9. You are correct regarding airspace, which is regulated by the FAA. There may be future challenges to that, however, but for the moment local authorities can regulate the takeoff and landing areas for sUAV's. In spite of Part 107, my county has an ordinance that says, for example, that I am not permitted to fly over county parks. While that is in conflict with FAA, as the Chief of Police said to me personally, "Are the FEDS going to be with you in court if I give you a summons"? I have found loopholes in poorly constructed ordinances that would be helpful if I were ever in a legal situation but again, I would do a bit of research regarding local ordinances. Where I live it's easy to do but where I used to live it would be a nightmare. So I would repeat that "you would be well advised to check your state, county, city, and township ordinances thoroughly for local restrictions that may be in place." At least, you will know what to expect if you are challenged by local law enforcement, who most likely are not aware of Part 107 and don't care, and are more likely to be familiar with local ordinances, regardless of their conflict with FAA regulations.
  10. Part 107 does not restrict those operations. However, you would be well advised to check your state, county, city, and township ordinances thoroughly for local restrictions that may be in place.
  11. I happen to live very near Submarine Base Kings Bay, the east coast home to the Ohio-class submarines. This is a VERY VERY secure facility for obvious reasons and there is a very active vibrant anti-drone defense system in place. I have seen the equipment and actually spent yesterday morning with the gentleman in charge of Company A, Marine Corps Security Force Battalion, Kings Bay, Georgia. They have it, and I've seen some of it but certainly not all. There are, I assume, multiple approaches to drone defense systems at that level and I suspect several are at play. I've seen extensive hardware as you get closer to objects that are more sensitive and it's impressive but what it really does I can't say. Safe to say that the Boomers are protected! Oh to be 45 years youger - well maybe 50!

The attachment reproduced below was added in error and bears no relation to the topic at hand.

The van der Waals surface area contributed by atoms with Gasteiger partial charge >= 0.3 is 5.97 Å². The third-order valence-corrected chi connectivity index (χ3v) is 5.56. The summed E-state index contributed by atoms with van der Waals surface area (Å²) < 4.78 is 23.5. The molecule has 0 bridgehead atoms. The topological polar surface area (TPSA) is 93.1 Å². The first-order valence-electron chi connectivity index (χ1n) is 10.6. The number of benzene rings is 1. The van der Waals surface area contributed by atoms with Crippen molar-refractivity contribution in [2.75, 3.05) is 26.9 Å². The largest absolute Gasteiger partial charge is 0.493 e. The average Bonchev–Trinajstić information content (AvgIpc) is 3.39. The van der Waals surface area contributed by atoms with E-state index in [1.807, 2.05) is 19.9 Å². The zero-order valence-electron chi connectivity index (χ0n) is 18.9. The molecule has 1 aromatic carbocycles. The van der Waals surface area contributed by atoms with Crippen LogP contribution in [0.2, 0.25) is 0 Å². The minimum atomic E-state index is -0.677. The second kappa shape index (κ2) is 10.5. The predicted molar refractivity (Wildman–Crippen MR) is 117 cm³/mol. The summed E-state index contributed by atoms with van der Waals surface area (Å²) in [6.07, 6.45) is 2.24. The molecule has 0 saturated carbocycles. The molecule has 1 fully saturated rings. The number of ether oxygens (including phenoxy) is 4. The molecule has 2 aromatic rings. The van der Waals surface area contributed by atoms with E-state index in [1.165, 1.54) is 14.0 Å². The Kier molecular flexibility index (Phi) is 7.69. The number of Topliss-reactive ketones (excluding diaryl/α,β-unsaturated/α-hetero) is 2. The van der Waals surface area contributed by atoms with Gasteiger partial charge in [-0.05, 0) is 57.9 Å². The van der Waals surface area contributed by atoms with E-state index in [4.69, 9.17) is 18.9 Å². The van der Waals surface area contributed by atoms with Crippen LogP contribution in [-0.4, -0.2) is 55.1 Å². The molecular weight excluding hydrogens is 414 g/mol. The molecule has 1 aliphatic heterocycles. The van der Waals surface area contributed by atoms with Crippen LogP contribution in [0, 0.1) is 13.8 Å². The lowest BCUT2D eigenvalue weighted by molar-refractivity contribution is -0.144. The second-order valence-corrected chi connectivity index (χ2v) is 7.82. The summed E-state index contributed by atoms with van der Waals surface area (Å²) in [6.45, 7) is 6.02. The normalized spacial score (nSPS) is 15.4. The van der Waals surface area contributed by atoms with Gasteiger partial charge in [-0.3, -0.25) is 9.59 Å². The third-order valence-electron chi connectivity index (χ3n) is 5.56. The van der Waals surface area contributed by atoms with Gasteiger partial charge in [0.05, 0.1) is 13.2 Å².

12. I had thought about adding a scenario as Steve discussed but decided to just keep it simple! Good point Steve.
  13. I must be misunderstanding your point. If the cloud cover is at say 1000' where you are standing, and you move 2000' away, the cloud cover is still 1000' but you can still see your starting point which is 2000' horizontally.
  14. It means that , for example, if the ceiling is 600' then the max altitude for you is 600-500 = 100 ft. If the ceiling is 800 ft then 800-500 = 300 ft. In addition you are required to have 2000 ft visibility.
  15. It's not permanent, it's a Temporary flight restriction in place until further notice and presumably for as long (or short!) as he remains President. The President has not been back to Trump Tower since being sworn in, but his wife and son continue to live there. I think you are correct about being in Class G but that is a complicated piece of airspace. I think I know the job you accepted and the 2 midtown properties are within the TFR zone. I lived there all my life until 5 years ago (before I had any drone interest) but I'm not up to date on any NYC local regulations. I guess the first issue would be getting the Airspace Authorization for the TFR zone. As far as NYPD goes, if they get involved in your flight, I don't think they will care about your Part 107, an Airspace Authorization from FAA, a letter from Santa, or anything else.